Friday, 1 June 2007

Celebrating 200 years of the Catholic Church in Indonesia (2)

I’ve just seen the film “Bethlehem van Java”. It shows the story of F. van Lith SJ. He was not really eager to go on a mission, especially not to the Nederlandsch Indisch. His obedience to God brought him to Java. He faced a lot of obstacles, but in his most desperate time God had sent him 171 peoples to be baptized. God worked in His own time, and in His own way. But as a worker we are not supposed to wait for Him to work alone, we should help Him according to our talents.

Van Lith founded his school because he acknowledged that education is the way to liberate people. Sendang Sono, the place he baptized the 171 Javanese peoples, is now a famous sacred place for devotional visit.

I grew up in the middle of the mixed culture of Jakarta, but in some way I was closer to Javanese culture. I lived in the environment of a Catholic Church with the Javanese as the majority of the laymen. My teachers were also predominantly Javanese. The nuns and teachers were usually educated in Central Java. I should thank Father van Lith for providing me all those good educators.

One of my head master in the elementary school knew I like reading. She, a Catholic nun, lent me books about saints. I also got the chance to read more books from the Church’s library. It was a good activity of Mudika (the Catholic Youth) at that time. They volunteered to manage the library and gave us the youngsters a chance to borrow books. It was a pity it doesn’t run like it anymore (not in several churches I knew). Mudika had fun activities. They provided a place to build the performance talent in theatre, the talent in singing within the choir. Usually their theatre performance could dramatize our Good Friday.

Pope John Paul II did give a very special attention to us the youth. I remember keeping his letter to the youth. (I did not find my diary on this subject yet, but I remember that this letter made him closer to my heart).

Van Lith’s approached the Javanese by taken the native’s culture into account. He was not only learned the Javanese dialects, but he regarded the whole culture as equal as his own culture. Feeling the equality could give us a chance to accept things by heart, not by force.

Acculturation is sometimes important to gain a place into people’s heart. I remember my husband’s comment on Jesus. He was already baptized for three years when he admitted that he was not used to think about having Jesus (with the Caucasian look) as his savior. The Chinese Gods and Goddess seemed closer to him because they share a closer similarity to the Chinese. Having Jesus pictured in Balinese painting as a Balinese does make Him closer to his view. The thought of abandoning the ancestors are also one thing that could frighten Chinese people from Christianity. Experiencing the struggle between being a Catholic and the demand of the tradition I knew that acculturation is a way to settle it. For me, an acculturation is viewing the old tradition as merely a tradition while praying as a Catholic in my heart.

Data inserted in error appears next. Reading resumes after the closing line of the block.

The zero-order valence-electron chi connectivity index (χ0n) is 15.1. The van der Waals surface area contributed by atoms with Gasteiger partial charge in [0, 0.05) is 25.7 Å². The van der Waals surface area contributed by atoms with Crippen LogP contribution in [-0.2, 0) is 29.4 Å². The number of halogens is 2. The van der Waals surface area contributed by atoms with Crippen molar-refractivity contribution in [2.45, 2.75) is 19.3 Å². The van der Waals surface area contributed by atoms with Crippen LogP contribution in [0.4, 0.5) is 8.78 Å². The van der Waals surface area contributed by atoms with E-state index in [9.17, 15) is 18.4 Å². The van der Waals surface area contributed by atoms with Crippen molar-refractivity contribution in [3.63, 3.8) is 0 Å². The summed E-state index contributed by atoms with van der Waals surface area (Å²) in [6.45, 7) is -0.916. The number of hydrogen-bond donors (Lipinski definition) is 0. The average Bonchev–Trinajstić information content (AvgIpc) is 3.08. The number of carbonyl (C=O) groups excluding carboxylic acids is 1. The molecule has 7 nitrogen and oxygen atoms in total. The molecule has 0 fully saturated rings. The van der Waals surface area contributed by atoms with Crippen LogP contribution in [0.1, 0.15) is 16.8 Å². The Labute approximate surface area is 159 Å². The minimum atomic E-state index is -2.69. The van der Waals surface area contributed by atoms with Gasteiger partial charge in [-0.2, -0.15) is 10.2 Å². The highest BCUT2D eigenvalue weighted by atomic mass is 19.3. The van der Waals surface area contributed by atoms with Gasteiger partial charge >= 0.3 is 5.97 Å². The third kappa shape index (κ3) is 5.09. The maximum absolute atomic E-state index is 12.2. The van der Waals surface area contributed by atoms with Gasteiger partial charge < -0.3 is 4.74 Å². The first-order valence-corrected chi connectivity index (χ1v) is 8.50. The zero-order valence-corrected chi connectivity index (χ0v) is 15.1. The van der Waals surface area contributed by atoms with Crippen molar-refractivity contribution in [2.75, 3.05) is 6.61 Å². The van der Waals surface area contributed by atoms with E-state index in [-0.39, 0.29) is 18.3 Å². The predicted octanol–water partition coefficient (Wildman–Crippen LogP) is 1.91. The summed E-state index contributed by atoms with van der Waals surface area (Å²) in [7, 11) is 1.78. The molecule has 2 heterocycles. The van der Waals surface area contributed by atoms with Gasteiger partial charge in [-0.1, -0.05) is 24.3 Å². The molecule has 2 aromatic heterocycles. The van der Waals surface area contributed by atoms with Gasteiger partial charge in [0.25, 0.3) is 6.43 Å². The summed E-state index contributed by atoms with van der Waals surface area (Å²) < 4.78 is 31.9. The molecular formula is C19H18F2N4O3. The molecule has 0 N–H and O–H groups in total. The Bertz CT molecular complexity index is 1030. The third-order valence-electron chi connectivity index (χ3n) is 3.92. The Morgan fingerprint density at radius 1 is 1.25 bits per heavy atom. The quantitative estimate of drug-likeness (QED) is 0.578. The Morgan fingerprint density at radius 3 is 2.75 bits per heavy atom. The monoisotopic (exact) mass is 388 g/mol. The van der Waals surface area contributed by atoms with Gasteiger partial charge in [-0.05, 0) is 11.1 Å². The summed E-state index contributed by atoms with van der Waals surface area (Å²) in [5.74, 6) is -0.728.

Sometimes people thought that Christians bought people into their religion by providing facilities such as the help for “free funeral” (Ony, please excuse me if I mistakenly translate this phrase). Actually the help for the funeral arrangement was paid by the money invested for that from the Church’s contribution. (Church with the “C” letter is to underline the laymen as the part of contributors). Humanities aids are sometimes took with prejudice as trying to convert others’ beliefs. It might rise from the conventional way of the mission before. I think the mission given from Jesus is very clear: LOVE EACH OTHER, LOVE GOD THE MOST. So humanities are important, no matter what is the religion of others. If
We do believe that God is the One and Only creator we could respect each other. Father van Lith gave the best example that gaining people’s hearts is more important than the statistic need. When humans were still attached to statistic, He gave out His miracle!

I do hope our devotion will not become a deviation. I hope that all the good seeds that were once planted will continue to grow, and the harvest are going to enrich the country.

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